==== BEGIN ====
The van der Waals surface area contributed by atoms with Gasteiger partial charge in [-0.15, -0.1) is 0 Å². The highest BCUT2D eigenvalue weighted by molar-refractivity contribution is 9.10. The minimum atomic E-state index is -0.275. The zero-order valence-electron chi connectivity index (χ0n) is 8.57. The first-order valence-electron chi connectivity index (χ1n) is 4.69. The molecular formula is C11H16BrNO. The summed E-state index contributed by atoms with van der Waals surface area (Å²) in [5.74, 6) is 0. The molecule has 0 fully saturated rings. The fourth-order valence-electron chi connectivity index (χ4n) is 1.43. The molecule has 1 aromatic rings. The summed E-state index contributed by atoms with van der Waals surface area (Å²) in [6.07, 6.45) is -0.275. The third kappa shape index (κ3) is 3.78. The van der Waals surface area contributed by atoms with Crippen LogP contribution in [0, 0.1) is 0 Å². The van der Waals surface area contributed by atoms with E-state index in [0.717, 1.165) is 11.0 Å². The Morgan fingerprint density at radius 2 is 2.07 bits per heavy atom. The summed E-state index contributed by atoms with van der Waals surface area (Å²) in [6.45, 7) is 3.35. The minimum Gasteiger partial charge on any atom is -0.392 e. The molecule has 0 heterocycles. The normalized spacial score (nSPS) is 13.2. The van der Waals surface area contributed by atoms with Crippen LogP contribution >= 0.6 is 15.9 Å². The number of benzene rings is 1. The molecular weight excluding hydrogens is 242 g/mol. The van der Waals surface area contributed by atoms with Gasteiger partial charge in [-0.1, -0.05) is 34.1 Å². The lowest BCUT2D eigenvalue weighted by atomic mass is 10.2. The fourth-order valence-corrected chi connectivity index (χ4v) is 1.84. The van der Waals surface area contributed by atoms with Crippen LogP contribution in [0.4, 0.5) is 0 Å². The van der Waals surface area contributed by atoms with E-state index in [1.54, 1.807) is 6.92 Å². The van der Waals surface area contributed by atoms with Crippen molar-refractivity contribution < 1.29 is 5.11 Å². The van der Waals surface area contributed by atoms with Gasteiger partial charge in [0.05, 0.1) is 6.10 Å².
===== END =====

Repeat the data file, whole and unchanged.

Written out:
The van der Waals surface area contributed by atoms with Gasteiger partial charge in [-0.15, -0.1) is 0 Å². The highest BCUT2D eigenvalue weighted by molar-refractivity contribution is 9.10. The minimum atomic E-state index is -0.275. The zero-order valence-electron chi connectivity index (χ0n) is 8.57. The first-order valence-electron chi connectivity index (χ1n) is 4.69. The molecular formula is C11H16BrNO. The summed E-state index contributed by atoms with van der Waals surface area (Å²) in [5.74, 6) is 0. The molecule has 0 fully saturated rings. The fourth-order valence-electron chi connectivity index (χ4n) is 1.43. The molecule has 1 aromatic rings. The summed E-state index contributed by atoms with van der Waals surface area (Å²) in [6.07, 6.45) is -0.275. The third kappa shape index (κ3) is 3.78. The van der Waals surface area contributed by atoms with Crippen LogP contribution in [0, 0.1) is 0 Å². The van der Waals surface area contributed by atoms with E-state index in [0.717, 1.165) is 11.0 Å². The Morgan fingerprint density at radius 2 is 2.07 bits per heavy atom. The summed E-state index contributed by atoms with van der Waals surface area (Å²) in [6.45, 7) is 3.35. The minimum Gasteiger partial charge on any atom is -0.392 e. The molecule has 0 heterocycles. The normalized spacial score (nSPS) is 13.2. The van der Waals surface area contributed by atoms with Crippen LogP contribution >= 0.6 is 15.9 Å². The number of benzene rings is 1. The molecular weight excluding hydrogens is 242 g/mol. The van der Waals surface area contributed by atoms with Gasteiger partial charge in [-0.1, -0.05) is 34.1 Å². The lowest BCUT2D eigenvalue weighted by atomic mass is 10.2. The fourth-order valence-corrected chi connectivity index (χ4v) is 1.84. The van der Waals surface area contributed by atoms with Crippen LogP contribution in [0.4, 0.5) is 0 Å². The van der Waals surface area contributed by atoms with E-state index in [1.54, 1.807) is 6.92 Å². The van der Waals surface area contributed by atoms with Crippen molar-refractivity contribution < 1.29 is 5.11 Å². The van der Waals surface area contributed by atoms with Gasteiger partial charge in [0.05, 0.1) is 6.10 Å².